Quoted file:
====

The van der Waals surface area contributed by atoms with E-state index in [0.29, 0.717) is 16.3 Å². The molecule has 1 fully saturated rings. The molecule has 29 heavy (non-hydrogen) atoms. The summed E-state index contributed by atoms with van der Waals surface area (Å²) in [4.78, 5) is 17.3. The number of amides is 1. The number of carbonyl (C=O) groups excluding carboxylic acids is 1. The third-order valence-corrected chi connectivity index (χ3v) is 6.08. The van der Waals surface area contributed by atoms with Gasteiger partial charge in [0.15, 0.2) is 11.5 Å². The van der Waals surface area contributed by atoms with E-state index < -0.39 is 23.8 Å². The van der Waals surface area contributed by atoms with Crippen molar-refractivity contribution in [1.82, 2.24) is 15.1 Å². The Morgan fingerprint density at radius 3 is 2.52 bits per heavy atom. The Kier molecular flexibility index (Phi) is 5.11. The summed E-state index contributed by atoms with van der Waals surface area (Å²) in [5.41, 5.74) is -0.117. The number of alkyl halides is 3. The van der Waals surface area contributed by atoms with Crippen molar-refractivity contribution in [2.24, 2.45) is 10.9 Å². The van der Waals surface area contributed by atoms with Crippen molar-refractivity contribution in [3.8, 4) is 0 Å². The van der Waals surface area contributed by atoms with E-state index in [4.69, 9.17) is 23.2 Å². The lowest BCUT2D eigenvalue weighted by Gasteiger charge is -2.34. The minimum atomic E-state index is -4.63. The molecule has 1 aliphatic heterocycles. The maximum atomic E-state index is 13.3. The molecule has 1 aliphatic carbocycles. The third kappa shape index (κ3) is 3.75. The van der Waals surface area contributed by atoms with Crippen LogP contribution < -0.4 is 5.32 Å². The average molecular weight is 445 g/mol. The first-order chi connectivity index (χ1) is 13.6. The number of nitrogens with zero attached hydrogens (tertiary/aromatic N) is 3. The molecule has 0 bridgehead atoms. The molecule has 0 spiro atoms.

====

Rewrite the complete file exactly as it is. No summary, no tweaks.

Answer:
The van der Waals surface area contributed by atoms with E-state index in [0.29, 0.717) is 16.3 Å². The molecule has 1 fully saturated rings. The molecule has 29 heavy (non-hydrogen) atoms. The summed E-state index contributed by atoms with van der Waals surface area (Å²) in [4.78, 5) is 17.3. The number of amides is 1. The number of carbonyl (C=O) groups excluding carboxylic acids is 1. The third-order valence-corrected chi connectivity index (χ3v) is 6.08. The van der Waals surface area contributed by atoms with Gasteiger partial charge in [0.15, 0.2) is 11.5 Å². The van der Waals surface area contributed by atoms with E-state index < -0.39 is 23.8 Å². The van der Waals surface area contributed by atoms with Crippen molar-refractivity contribution in [1.82, 2.24) is 15.1 Å². The Morgan fingerprint density at radius 3 is 2.52 bits per heavy atom. The Kier molecular flexibility index (Phi) is 5.11. The summed E-state index contributed by atoms with van der Waals surface area (Å²) in [5.41, 5.74) is -0.117. The number of alkyl halides is 3. The van der Waals surface area contributed by atoms with Crippen molar-refractivity contribution in [2.24, 2.45) is 10.9 Å². The van der Waals surface area contributed by atoms with Crippen molar-refractivity contribution in [3.8, 4) is 0 Å². The van der Waals surface area contributed by atoms with E-state index in [4.69, 9.17) is 23.2 Å². The lowest BCUT2D eigenvalue weighted by Gasteiger charge is -2.34. The minimum atomic E-state index is -4.63. The molecule has 1 aliphatic heterocycles. The maximum atomic E-state index is 13.3. The molecule has 1 aliphatic carbocycles. The third kappa shape index (κ3) is 3.75. The van der Waals surface area contributed by atoms with Crippen LogP contribution < -0.4 is 5.32 Å². The average molecular weight is 445 g/mol. The first-order chi connectivity index (χ1) is 13.6. The number of nitrogens with zero attached hydrogens (tertiary/aromatic N) is 3. The molecule has 0 bridgehead atoms. The molecule has 0 spiro atoms.